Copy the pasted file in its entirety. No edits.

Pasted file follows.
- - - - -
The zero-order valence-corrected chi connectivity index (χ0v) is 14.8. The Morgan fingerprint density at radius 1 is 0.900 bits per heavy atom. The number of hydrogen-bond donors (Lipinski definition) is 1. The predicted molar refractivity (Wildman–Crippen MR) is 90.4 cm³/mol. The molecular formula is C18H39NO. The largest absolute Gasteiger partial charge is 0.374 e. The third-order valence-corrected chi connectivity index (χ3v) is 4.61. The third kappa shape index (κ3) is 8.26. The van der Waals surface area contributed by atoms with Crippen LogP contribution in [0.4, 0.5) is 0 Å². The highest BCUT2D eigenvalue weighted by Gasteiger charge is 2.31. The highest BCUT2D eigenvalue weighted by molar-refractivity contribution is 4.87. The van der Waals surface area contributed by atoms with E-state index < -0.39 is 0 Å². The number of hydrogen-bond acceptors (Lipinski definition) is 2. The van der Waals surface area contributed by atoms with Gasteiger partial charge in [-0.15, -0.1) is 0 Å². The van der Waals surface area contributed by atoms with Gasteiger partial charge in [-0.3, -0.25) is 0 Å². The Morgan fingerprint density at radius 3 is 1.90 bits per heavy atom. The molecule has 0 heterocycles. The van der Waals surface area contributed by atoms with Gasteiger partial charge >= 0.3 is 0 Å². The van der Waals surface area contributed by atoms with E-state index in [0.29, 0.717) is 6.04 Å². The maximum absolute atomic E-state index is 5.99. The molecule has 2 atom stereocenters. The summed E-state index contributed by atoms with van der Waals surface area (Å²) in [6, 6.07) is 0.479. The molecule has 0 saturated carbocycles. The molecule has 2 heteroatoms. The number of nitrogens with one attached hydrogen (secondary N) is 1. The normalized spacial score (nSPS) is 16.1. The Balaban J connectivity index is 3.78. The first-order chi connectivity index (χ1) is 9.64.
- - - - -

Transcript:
The zero-order valence-corrected chi connectivity index (χ0v) is 14.8. The Morgan fingerprint density at radius 1 is 0.900 bits per heavy atom. The number of hydrogen-bond donors (Lipinski definition) is 1. The predicted molar refractivity (Wildman–Crippen MR) is 90.4 cm³/mol. The molecular formula is C18H39NO. The largest absolute Gasteiger partial charge is 0.374 e. The third-order valence-corrected chi connectivity index (χ3v) is 4.61. The third kappa shape index (κ3) is 8.26. The van der Waals surface area contributed by atoms with Crippen LogP contribution in [0.4, 0.5) is 0 Å². The highest BCUT2D eigenvalue weighted by Gasteiger charge is 2.31. The highest BCUT2D eigenvalue weighted by molar-refractivity contribution is 4.87. The van der Waals surface area contributed by atoms with E-state index < -0.39 is 0 Å². The number of hydrogen-bond acceptors (Lipinski definition) is 2. The van der Waals surface area contributed by atoms with Gasteiger partial charge in [-0.15, -0.1) is 0 Å². The van der Waals surface area contributed by atoms with Gasteiger partial charge in [-0.3, -0.25) is 0 Å². The Morgan fingerprint density at radius 3 is 1.90 bits per heavy atom. The molecule has 0 heterocycles. The van der Waals surface area contributed by atoms with Gasteiger partial charge >= 0.3 is 0 Å². The van der Waals surface area contributed by atoms with E-state index in [0.29, 0.717) is 6.04 Å². The maximum absolute atomic E-state index is 5.99. The molecule has 2 atom stereocenters. The summed E-state index contributed by atoms with van der Waals surface area (Å²) in [6, 6.07) is 0.479. The molecule has 0 saturated carbocycles. The molecule has 2 heteroatoms. The number of nitrogens with one attached hydrogen (secondary N) is 1. The normalized spacial score (nSPS) is 16.1. The Balaban J connectivity index is 3.78. The first-order chi connectivity index (χ1) is 9.64.